Matthew wanted to be a writer.
“He wrote a poem, it was published and he won an award,” Kim said.
Matthew graduated from Sallisaw High School, Kim said. Principal Ernie Martens told her that Matthew “will always be remembered at Sallisaw High School.”
In 2009 the family took a vacation together, to Washington, D.C., which was Matthew’s choice. They visited the sights there, including Mount Vernon, George Washington’s home. Kim and her sons, Michael and Matthew, were photographed with the mansion in the background.
He and his brothers were close, Kim said.
Jason, the oldest is now 34.
“He was the protector,” Kim said.
The youngest is Michael now 24. Michael went off to college at Oklahoma Baptist University in Shawnee with the intention of becoming a neurologist, to find a cure for muscular dystrophy. But he took another path. When he explained to Matthew that he felt the calling to become a minister, Matthew said that was okay, Kim recalled.
Later, “Michael led Matthew to the Lord,” Kim said.
When Michael came home from college one year, he and Matthew spent the entire night talking, questioning, crying and praying. That was a turning point for Matthew, Kim said.
“He was a different person after his brother led him to the Lord. His heart, it was made of gold after that. He changed. He was a blessing. I was blessed. I was so blessed,” Kim said. Her tears baptize that emotion.
But as muscular dystrophy destroys the muscles, life ebbs. And Matthew’s life began to wane. He was in and out of the hospital for long periods before his death, and on his last admission was diagnosed with pneumonia in both lungs.
Here, Kim’s voice begins to falter. Tears fill her eyes. She must be silent for periods of time as she fights to gain control so she can tell her son’s story.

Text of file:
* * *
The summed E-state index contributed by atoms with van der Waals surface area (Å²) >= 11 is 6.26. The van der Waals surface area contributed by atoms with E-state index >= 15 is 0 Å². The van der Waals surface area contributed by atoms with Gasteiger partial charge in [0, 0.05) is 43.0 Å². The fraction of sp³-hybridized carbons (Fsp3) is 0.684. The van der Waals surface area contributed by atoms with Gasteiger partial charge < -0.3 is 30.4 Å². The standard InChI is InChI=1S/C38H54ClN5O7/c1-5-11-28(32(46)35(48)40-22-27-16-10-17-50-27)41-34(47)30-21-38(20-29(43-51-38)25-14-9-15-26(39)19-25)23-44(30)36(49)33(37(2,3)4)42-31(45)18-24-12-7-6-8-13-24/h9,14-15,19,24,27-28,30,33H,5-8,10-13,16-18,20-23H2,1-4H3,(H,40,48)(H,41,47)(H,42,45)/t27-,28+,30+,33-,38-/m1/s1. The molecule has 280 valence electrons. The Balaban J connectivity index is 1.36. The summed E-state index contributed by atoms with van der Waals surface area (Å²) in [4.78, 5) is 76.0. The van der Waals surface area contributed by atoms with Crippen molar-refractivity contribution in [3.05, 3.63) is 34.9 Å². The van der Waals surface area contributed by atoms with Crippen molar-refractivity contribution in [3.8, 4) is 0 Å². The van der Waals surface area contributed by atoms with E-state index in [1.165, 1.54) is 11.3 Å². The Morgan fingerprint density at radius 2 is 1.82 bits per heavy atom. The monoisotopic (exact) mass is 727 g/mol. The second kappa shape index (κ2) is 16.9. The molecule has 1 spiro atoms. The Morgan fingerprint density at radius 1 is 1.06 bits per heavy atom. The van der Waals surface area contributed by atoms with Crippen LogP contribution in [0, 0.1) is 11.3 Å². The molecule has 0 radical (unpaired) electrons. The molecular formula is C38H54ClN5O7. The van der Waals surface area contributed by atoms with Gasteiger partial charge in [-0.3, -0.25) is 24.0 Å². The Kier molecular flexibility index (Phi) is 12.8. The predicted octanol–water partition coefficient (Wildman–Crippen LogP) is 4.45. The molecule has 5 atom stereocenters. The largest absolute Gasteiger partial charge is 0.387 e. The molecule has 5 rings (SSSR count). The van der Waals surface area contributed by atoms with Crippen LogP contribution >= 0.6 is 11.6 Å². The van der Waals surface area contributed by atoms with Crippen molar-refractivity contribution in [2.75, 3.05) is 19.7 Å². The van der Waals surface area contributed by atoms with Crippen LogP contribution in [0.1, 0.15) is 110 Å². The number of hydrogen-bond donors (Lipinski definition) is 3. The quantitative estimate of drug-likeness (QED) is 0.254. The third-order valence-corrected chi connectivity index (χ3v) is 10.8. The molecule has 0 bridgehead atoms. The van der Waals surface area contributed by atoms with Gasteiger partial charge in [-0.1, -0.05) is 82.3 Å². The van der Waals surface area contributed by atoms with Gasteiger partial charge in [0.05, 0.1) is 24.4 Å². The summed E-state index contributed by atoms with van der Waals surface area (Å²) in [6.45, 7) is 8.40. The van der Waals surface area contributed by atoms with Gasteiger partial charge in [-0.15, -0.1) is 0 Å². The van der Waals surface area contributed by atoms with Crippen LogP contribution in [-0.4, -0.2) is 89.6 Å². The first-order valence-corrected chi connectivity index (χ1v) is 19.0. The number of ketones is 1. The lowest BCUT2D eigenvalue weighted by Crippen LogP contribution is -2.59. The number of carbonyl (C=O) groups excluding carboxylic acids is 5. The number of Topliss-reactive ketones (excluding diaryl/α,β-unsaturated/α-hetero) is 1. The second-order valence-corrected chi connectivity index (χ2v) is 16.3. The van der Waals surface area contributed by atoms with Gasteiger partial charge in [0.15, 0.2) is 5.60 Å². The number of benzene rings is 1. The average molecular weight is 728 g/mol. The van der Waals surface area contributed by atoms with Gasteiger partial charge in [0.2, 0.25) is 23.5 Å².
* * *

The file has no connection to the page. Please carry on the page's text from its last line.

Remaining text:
She recalls how doctors and nurses fought to keep him alive, had to perform a tracheotomy and CPR, and give him new experimental medicines. She couldn’t even watch the monitors, Kim recalls, as they gently ticked away the moments of Matthew’s life.
She recalls demanding of one doctor, “You save my son’s life! Save my son!” And then how the doctor had to save her from falling to the floor.
It was a mother’s nightmare.
The entire family gathered around Matthew in that Tulsa hospital, and on the day he left, Kim recalls she didn’t even want to go to the hospital. She had slept by his side the entire night before, holding his hand.
“They were just keeping him comfortable,” Kim said. “Of course we knew it. I whispered in his ear. I told him ‘Matt, it’s okay. I know your body’s tired.’”
It was Matthew’s brother who saw the monitors slow and saw that Matthew was slipping away.
“Of course I just gathered him in my arms. He passed away in my arms,” Kim said. “He was gone.”
Over two years later, Kim says she thinks of her son every day.
“I loved him so much,” she said between tears. “I miss him every single day. I miss our Saturday morning coffee. He was one of a kind, so strong, so brave.
“He went through more than anyone should have to.
“I was angry at God a long time,” Kim said about her son’s disease. “But there's a reason we don’t understand.”
Kim concluded, “Matthew, he had a way of touching people’s hearts I’ve never seen before. He even touched the doctors and the nurses. I always feel him around me.”
Kim Netz, the mother, said she wanted to tell Matthew’s story even though it was painful.
She concluded, “If it can help somebody, then I’m fine.”
Matthew’s story is a tale of bravery, by both mother and son.
And Kim, the mother, counseled everyone, “Just live each day. Make the most of each and every day.”
Sally Maxwell, Senior News Director